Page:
Islamic Voice A Monthly English Magazine

May 2010
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CHILDREN'S CORNER

Daffodil, the Donkey's Day Out
By Nigar Ataulla
Siwa is an Oasis in the Egyptian desert. With little mud houses, stone mosques and pretty handicraft shops, the town has a tranquil look about it. A cool, glassy lake brings a lot of tourists.

There are no taxis in Siwa, but dainty donkey carts decorated with frilly flowers, bells and ribbons take tourists around the oasis and the nearby lake.

Daffodil was a well behaved donkey from Siwa. Every morning, he would obediently allow his master Jaffy to tie him to his cart and they would both set out in search of tourists. Jaffy earned enough through this and was indeed very happy. Daffodil had been loyal to him for many years. But one thing that he was not happy about was the word “Taxi” that was brightly painted on his cart. Tourists would hail him “Taxi! Taxi!" and burst out giggling.

One fine spring morning, when it was cool and bright, Daffodil woke up to see Stimpy the stork flying gracefully across the blue sky. He was fascinated to watch Stimpy moving freely wherever he wished to. Suddenly, Daffodil felt that he was actually a prisoner. A sudden urge overcame him to run around on his own without being harnessed to the cart. He wanted to be free to trot off to wherever he wished to. But, with the cart he could not go where he pleased because he and cart, were controlled by Jaffy.

Some days later, a group of tourists hired Jaffy and Daffodil to take them to the lake. As the tourists were enjoying the view of the sand-dunes and Jaffy was out for tea, Daffodil decided to have his day out, all by himself. Perking up his fluffy long ears, he trotted off happily along the road. It was the first time that he had roamed on his own. Although the cart was attached to him, his owner was not around. How wonderful it is to be free, he mused!

As he traipsed along the oasis, sniffing at the plump dates that had fallen on the ground, he spotted a boy and a girl--who happened to be visitors from India--plucking olives from a bush. They both had round faces and were laughing as they munched at the syrupy, almost fully ripe fruits. Then, one of them suddenly spotted Daffodil and squealed to the other excitedly, “Look! Here's a runaway donkey-taxi! Let's hop onto it!”

The boy was plump and could not run, while the girl, who was all bones, could run, almost as fast as Daffodil. Chased by the girl, Daffodil galloped through the sandy pathways of Siwa.

The children, Daffodil somehow felt, were funny and friendly, and so, after a while, when the three of them had run out of breath, he stopped to chat with them. Nestling on a mound of sand, they got down to talk. The children regaled Daffodil with stories about donkeys in India, where they were considered to be very useful animals. Daffodil was delighted to hear this.

After a while, Daffodil wanted to spend some time by himself. So, after bidding goodbye to the kids, he trotted across to a green patch, where he met an old donkey called Dusky who was leisurely munching grass. After exchanging pleasantries, Daffodil asked Dusky what he was doing there.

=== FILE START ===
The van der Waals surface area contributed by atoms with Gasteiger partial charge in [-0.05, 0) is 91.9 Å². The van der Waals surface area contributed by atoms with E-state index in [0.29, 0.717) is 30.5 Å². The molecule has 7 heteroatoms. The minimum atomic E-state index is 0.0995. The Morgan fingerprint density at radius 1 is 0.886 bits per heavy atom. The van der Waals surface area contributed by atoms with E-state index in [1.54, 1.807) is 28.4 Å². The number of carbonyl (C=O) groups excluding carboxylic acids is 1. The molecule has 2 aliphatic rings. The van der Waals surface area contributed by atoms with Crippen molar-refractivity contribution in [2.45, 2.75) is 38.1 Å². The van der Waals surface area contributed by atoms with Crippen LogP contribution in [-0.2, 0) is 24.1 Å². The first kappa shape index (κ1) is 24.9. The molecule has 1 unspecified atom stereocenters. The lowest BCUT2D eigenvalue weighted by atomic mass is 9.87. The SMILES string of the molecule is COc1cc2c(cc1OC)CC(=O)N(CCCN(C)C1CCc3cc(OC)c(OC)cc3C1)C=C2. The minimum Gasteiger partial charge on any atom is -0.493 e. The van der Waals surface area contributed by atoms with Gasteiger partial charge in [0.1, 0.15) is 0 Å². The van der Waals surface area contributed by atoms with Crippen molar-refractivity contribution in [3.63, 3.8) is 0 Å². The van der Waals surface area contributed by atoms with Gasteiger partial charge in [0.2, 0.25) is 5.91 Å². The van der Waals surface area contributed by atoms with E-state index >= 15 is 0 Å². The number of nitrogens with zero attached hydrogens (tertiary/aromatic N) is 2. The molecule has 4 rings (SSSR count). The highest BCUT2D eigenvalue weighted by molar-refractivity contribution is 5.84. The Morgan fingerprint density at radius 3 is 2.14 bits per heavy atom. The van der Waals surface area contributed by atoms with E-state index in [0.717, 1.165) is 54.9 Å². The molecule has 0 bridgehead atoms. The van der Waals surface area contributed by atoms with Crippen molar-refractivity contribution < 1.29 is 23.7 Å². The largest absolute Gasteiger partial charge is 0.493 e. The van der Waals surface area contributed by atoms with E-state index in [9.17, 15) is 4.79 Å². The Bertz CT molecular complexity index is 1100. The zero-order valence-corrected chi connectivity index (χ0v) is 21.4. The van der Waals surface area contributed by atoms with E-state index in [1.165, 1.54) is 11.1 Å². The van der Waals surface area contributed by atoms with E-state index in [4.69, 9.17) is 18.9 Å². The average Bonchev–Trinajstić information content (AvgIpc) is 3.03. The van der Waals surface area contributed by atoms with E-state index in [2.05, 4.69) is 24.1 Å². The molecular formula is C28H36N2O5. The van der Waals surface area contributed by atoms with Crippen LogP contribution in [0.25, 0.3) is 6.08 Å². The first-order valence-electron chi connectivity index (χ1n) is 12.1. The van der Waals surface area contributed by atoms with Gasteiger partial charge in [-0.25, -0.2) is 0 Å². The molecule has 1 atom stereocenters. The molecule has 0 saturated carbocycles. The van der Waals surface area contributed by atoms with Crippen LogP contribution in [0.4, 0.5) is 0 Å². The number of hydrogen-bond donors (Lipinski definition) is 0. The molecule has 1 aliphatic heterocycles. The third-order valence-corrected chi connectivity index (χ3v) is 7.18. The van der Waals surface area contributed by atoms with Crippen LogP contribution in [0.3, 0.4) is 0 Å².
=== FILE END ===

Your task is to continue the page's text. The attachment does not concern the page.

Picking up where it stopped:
Dusky said that he now led a quiet, retired life. He had worked for ten long years drawing a taxi, having been the favourite of the tourists for his sedate manners, his shaggy, shiny coat and his brisk trot. He had once been in great demand in Siwa. But, after working for many years, he had grown old and slow. He could no longer trot. So, his owner had left him to spend the remainder of his days on this green patch. The whole day Dusky was by himself, munching grass and sleeping but with no one to talk to.

Dusky gave Daffodil some wise advice. “ Look Daffodil, you are still young and you pull a cart. Your owner considers you valuable, and tourists love you, too. You should be happy. Once you grow old, your owner will no longer take care of you. That's how humans are, you know. They are stupid, not we donkeys! So as long as the sun is shining on you, make best use of your energy. In your sunset years, you will be alone like me. But I am busy in my own way.

Daffodil reflected on Dusky's sagacious advice. He lifted his fluffy ears and shook them about as if to say 'Thanks' to Dusky. He had taken a day off by himself and had wandered around without his owner. He had really deserved the break. Besides, he had learned so much from the kids, and from Dusky as well. But, now, suddenly, he longed to go back to Jaffy and the safety of his cart full of tourists. His hard labour would one day pay off, he thought. He would also have his days of freedom like Dusky. Till then, he thought, God had given him energy to work, so why not keep trotting?

But, before getting back to work, Daffodil wanted a some quick snacks. And so off he trotted to the nearest date-palm tree, under which he settled, munching on the dozens of rich, juicy fruits that lay scattered about.

That is how Daffodil had his day out.


I was scared . . .
Farhat Rehman
I was scared of truth, until I discovered the ugliness of lies.
I was scared of being alone, until I learned to love and take more care of myself.
I was scared of what others would think of me, until I realised that they will have an opinion of me anyway.
I was scared of being made fun of, until I learned to laugh at myself.
I was scared of being ignored, until I understood I must believe in myself.
I was scared of growing old, until I found out that I'm growing in wisdom with each passing day, and youth is only in the heart and mind.
I was scared of the past, until I realised it could no longer hurt me if I ignored it.
I was scared of changes, until I saw that even the most beautiful butterfly has to go through a metamorphosis.